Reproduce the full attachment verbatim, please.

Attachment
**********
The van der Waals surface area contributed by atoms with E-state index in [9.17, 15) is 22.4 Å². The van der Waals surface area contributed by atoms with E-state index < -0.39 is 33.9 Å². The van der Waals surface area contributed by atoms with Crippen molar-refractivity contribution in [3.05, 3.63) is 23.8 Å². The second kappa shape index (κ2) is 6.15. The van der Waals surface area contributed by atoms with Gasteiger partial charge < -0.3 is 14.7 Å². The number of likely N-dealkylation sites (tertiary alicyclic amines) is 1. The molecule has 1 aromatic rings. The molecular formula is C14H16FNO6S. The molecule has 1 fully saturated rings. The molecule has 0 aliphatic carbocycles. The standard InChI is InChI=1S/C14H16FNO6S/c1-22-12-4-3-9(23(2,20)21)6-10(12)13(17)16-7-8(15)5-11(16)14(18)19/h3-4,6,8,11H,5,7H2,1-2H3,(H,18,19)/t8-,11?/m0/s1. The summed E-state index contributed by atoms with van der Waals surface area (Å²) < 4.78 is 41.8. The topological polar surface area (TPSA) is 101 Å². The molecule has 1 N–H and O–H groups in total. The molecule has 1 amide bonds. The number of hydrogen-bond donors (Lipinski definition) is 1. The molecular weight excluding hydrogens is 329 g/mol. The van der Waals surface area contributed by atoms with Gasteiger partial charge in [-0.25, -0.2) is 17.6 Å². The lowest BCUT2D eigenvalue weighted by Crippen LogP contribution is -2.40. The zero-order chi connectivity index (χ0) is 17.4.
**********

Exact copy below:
The van der Waals surface area contributed by atoms with E-state index in [9.17, 15) is 22.4 Å². The van der Waals surface area contributed by atoms with E-state index < -0.39 is 33.9 Å². The van der Waals surface area contributed by atoms with Crippen molar-refractivity contribution in [3.05, 3.63) is 23.8 Å². The second kappa shape index (κ2) is 6.15. The van der Waals surface area contributed by atoms with Gasteiger partial charge < -0.3 is 14.7 Å². The number of likely N-dealkylation sites (tertiary alicyclic amines) is 1. The molecule has 1 aromatic rings. The molecular formula is C14H16FNO6S. The molecule has 1 fully saturated rings. The molecule has 0 aliphatic carbocycles. The standard InChI is InChI=1S/C14H16FNO6S/c1-22-12-4-3-9(23(2,20)21)6-10(12)13(17)16-7-8(15)5-11(16)14(18)19/h3-4,6,8,11H,5,7H2,1-2H3,(H,18,19)/t8-,11?/m0/s1. The summed E-state index contributed by atoms with van der Waals surface area (Å²) < 4.78 is 41.8. The topological polar surface area (TPSA) is 101 Å². The molecule has 1 N–H and O–H groups in total. The molecule has 1 amide bonds. The number of hydrogen-bond donors (Lipinski definition) is 1. The molecular weight excluding hydrogens is 329 g/mol. The van der Waals surface area contributed by atoms with Gasteiger partial charge in [-0.25, -0.2) is 17.6 Å². The lowest BCUT2D eigenvalue weighted by Crippen LogP contribution is -2.40. The zero-order chi connectivity index (χ0) is 17.4.